Fayette County

Winter’s next punch: Central Kentucky could wake up Monday to icy roads.

Lexington drivers could see ice on their windshields and on the roads by Monday morning’s commute.
Lexington drivers could see ice on their windshields and on the roads by Monday morning’s commute. LEXINGTON HERALD-LEADER

State and local road crews were prepping Sunday night for a possible band of winter weather that could make for a slippery and treacherous Monday morning commute.

WKYT Chief Meteorologist Chris Bailey’s forecast calls for a wintry mix of snow, sleet, freezing rain that will develop late Sunday evening into early Monday morning. Bailey said it’s difficult to predict what type of precipitation each area of central Kentucky will get. But ground temperatures will be well below freezing. That means that if the area gets rain, it will likely turn to ice once it hits the ground.

Ice accumulations of between one tenth to two tenths of an inch are possible, according to the National Weather Service.

Kentucky Department of Highways crews pretreated many Kentucky roads Sunday and planned to mobilize salt trucks overnight to fight snow and freezing rain expected early Monday, state officials said Sunday.

But state and local highway officials cautioned that with ground temperatures below freezing, roads will be slick even with pretreatment.

A large winter storm hit the Carolinas to Maine, dumping snow in areas that haven't seen it in decades. Thursday, some could also see freezing cold temperatures and strong winds. Blizzard warnings and states of emergency were in effect.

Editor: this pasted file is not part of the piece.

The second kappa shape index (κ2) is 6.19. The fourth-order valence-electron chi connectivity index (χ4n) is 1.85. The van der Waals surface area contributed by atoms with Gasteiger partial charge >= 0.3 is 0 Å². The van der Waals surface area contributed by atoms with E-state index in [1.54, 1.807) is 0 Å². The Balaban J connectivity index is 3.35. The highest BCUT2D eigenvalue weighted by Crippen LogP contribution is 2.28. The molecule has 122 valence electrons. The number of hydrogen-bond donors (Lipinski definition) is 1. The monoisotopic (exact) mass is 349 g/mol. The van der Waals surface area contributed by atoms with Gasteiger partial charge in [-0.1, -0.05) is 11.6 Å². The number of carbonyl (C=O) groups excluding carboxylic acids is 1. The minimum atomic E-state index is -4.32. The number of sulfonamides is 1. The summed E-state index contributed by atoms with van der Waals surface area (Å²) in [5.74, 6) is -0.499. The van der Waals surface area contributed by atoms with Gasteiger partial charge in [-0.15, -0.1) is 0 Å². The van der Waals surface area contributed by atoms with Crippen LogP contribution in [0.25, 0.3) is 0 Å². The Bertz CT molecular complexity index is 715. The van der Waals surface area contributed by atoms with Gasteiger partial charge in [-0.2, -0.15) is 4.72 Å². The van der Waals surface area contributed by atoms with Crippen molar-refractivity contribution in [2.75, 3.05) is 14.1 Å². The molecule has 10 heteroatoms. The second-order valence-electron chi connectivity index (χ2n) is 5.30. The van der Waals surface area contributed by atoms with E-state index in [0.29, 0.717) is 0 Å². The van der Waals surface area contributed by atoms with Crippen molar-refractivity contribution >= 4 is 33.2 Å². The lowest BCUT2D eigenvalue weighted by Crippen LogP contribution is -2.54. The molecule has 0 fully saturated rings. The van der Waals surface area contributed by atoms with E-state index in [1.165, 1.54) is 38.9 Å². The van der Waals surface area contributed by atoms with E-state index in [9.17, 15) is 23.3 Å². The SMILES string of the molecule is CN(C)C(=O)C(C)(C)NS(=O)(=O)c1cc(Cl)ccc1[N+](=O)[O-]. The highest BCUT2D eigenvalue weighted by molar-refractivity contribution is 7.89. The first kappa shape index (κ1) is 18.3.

Icy road conditions caught many motorists by surprise on Dec. 9, during Lexington’s first winter storm. Although there was little snow accumulation, roads were slick. Lexington Police responded to more than 150 accidents that day.

“Because snow plows and chemicals like salt are not as effective against freezing rain and ice, slick road conditions are expected,” said a written release from state highway officials. “Crews will treat highways but motorists should be prepared for slick travel throughout the day.”

Crews from Lexington’s streets and roads and water quality divisions will start shifts at midnight Sunday and will pre-treat roads ahead of the storm, said Susan Straub, a spokeswoman for the city.

Overpasses and bridges tend to freeze first. Sidewalks and other untreated surfaces will also be slick, state and local officials cautioned.

Lexington residents can get information on accidents, lane blockages and trouble spots on the city’s Twitter account @lexwrecks and @lexkypolice. Traffic cameras that capture real-time problems can be viewed at www.lexingtonky.gov/traffic.

Beth Musgrave: 859-231-3205, @HLCityhall

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